There’s nothing I enjoy more than a good emergency evacuation.
Well, possibly there are a few things – chocolate is perhaps slightly more enjoyable, and a nice glass of wine or a good pastry also ranks pretty highly. But emergency evacuations are certainly up there on the list.
A school I used to work in did fire drills on a fortnightly basis. Then, after yet another high school shooting in America, they decided to institute practice lockdowns as well. The only difference between the evacuation and lockdown alarms was that the latter was perhaps a decibel higher. We could never keep straight which was which, and each time we heard a siren, would be unsure whether to take cover under a desk or go and congregate in the middle of the oval. Often the teachers would have quite lengthy debates in the corridors about what action to take, while the students sat in the classrooms listening to their iPods or getting a head-start on their homework, and meanwhile, the simulated crisis passed. I recall those days as a golden age.
I think of this today at work when the fire alarm goes off and we’re forced to evacuate. We stand in the street some fifty metres away, explaining to irate patrons that we’re sorry, but they can’t go into the library right now.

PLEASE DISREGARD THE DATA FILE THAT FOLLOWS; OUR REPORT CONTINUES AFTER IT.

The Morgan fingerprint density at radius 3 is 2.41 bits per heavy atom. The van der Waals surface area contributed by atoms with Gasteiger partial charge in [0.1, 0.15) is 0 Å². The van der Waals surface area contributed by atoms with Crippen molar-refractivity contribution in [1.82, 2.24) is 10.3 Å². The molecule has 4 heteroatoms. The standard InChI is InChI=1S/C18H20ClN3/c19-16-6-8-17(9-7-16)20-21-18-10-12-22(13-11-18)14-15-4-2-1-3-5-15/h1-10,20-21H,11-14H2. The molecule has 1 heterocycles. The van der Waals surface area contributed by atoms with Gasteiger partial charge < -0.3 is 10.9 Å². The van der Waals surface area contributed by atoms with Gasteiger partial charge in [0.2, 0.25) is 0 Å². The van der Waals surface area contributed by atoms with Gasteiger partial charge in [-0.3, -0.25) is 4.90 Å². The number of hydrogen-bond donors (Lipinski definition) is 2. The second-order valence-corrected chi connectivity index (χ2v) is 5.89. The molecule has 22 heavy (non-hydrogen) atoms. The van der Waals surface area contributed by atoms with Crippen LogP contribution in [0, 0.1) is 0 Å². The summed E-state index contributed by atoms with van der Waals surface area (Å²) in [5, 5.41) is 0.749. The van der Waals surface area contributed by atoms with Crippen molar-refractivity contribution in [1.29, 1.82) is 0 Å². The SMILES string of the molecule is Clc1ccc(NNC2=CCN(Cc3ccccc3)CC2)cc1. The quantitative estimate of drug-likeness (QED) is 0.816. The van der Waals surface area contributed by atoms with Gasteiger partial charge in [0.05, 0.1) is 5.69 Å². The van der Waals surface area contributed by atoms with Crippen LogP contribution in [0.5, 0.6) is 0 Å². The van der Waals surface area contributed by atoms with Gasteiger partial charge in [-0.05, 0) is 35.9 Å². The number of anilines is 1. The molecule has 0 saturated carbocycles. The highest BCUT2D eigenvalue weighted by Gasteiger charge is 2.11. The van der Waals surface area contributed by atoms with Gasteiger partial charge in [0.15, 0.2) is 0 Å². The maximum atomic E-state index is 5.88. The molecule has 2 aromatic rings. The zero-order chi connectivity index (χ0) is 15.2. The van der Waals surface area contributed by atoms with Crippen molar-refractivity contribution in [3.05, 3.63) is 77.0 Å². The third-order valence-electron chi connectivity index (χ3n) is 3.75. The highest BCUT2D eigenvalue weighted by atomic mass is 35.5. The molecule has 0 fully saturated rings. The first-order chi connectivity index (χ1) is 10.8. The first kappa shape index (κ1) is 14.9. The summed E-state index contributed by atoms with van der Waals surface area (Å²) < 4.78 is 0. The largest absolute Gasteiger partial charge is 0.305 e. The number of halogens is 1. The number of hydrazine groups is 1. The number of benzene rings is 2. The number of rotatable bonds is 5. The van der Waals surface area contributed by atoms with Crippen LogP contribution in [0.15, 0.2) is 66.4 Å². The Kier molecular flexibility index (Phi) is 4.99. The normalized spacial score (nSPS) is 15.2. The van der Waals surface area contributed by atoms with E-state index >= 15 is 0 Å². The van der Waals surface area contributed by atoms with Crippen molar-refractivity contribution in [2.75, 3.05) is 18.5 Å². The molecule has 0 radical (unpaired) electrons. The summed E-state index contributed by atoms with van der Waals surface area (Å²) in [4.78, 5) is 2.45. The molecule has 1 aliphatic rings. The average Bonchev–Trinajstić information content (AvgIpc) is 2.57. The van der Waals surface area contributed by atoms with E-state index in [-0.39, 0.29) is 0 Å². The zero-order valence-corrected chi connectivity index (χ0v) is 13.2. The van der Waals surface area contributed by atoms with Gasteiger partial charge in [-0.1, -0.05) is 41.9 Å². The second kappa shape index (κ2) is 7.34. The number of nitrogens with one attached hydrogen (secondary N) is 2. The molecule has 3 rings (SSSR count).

“Why?”, an elderly Japanese gentleman mimes. No-one around speaks Japanese, so my colleague decides to utilise her interpretive dance skills, flickering and darting her arms around in a manner intended to represent fire.
The gentleman looks alarmed. We realise retrospectively it looks more like a bomb exploding.
She amends her gestures to make them more vigorous and flame-like, adding bizarre crackling noises and periodically mopping her brow for extra effect.
After several minutes the gentleman nods in understanding, accepting that he can’t go into the library because there is a disco.